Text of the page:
At the start of the new year, many people around the world — including many Trinity students — make resolutions to improve their lives in some way. Many of these resolutions are to improve physical health: To get in shape. To work out. And when students arrived back on campus for the beginning of the spring semester, they were expecting to find a freshly renovated Bell Center, filled to the brim with shiny equipment, abundant floor space and arguably excessive Trinity branding. But alas, the doors on this $14.2 million renovation had yet to open.
When looking at physical resolutions, another comes into mind — losing weight. Frequently, people assume that a failure to lose weight for one week is the end of the resolution. Yet, one week of decline does not a failure make.
One must remember that there are 52 weeks in a year, and that a resolution is not an evaluation of a singular week, but an evaluation of change from January 1 to December 31. When setting goals, the presence of failure cannot be underestimated; if a downturn is not anticipated, unreasonable goals will be crafted and a feeling of defeat will settle in.
A similar moral can be found in the world of finance. Since the end of the Great Recession in 2009, the value of the stock market has continued to grow. And just this month, the Dow Jones Industrial Average crossed $25,000 for the first time in its history.
But good times are not eternal. The economy is controlled by an invisible hand, and at some point the market will fall, and millions of dollars will be lost. In order to remain safe, investors must assume that some portion of their wealth will simply disappear.
The same principle applies to personal finance. Individual accounts must be managed with a healthy dose of cautiousness, because a crash could come at any time and without the assumption of failure, all could be lost.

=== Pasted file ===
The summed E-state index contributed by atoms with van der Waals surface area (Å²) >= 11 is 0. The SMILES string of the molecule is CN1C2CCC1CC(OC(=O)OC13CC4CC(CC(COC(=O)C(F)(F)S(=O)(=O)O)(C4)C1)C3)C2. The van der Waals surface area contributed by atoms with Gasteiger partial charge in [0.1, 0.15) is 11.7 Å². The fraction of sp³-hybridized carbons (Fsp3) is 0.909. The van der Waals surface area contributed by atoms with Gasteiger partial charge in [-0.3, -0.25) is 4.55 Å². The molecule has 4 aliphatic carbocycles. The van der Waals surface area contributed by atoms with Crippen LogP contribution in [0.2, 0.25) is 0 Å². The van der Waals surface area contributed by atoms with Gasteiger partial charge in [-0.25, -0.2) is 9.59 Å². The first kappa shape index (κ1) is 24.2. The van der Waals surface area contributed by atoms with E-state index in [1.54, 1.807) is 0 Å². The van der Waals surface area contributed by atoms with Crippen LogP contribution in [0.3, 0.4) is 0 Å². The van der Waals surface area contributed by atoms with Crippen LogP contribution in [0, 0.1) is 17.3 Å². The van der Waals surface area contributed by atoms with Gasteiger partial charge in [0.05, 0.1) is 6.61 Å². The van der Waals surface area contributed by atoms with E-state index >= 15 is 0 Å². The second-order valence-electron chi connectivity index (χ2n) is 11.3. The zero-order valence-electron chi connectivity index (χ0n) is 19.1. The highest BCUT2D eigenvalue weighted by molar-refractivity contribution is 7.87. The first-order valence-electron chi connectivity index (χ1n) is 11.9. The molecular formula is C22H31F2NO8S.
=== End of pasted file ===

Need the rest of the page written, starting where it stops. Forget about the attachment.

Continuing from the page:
And at the start of the year comes the beginning of a new semester. Students across the country settle into a new routine with new classes and new professors. Perhaps the ratings for a highly anticipated class were overinflated. Or maybe the workload for a class was higher than expected. This all comes back to neglecting to set appropriate, reasonable goals that factor in failure.
So how does all of this fit together? We should stay in that class, or continue the trudge to the gym, or continue to invest wisely. Without reasonable and achievable goals, one cannot progress. Tempered expectations are critical, because with expectations that are too high comes a crushing feeling when those expectations are not met.
During my last year of high school, my advisor started pushing us to make SMART goals. SMART, like most things in high school, is an acronym, standing for specific, measurable, achievable, realistic and timely. At first, I thought that they were simply a waste of time. Why provide that much information if I’m the only one who is responsible for completing said goal?
But as time has passed, I feel that this is the biggest improvement I have made to my life. By listing these qualifications for every goal I set, I ensure that my goals factor in potential failure, which is, as previously mentioned, critical to success.
Class of 2021 | Major: Political Science and Economics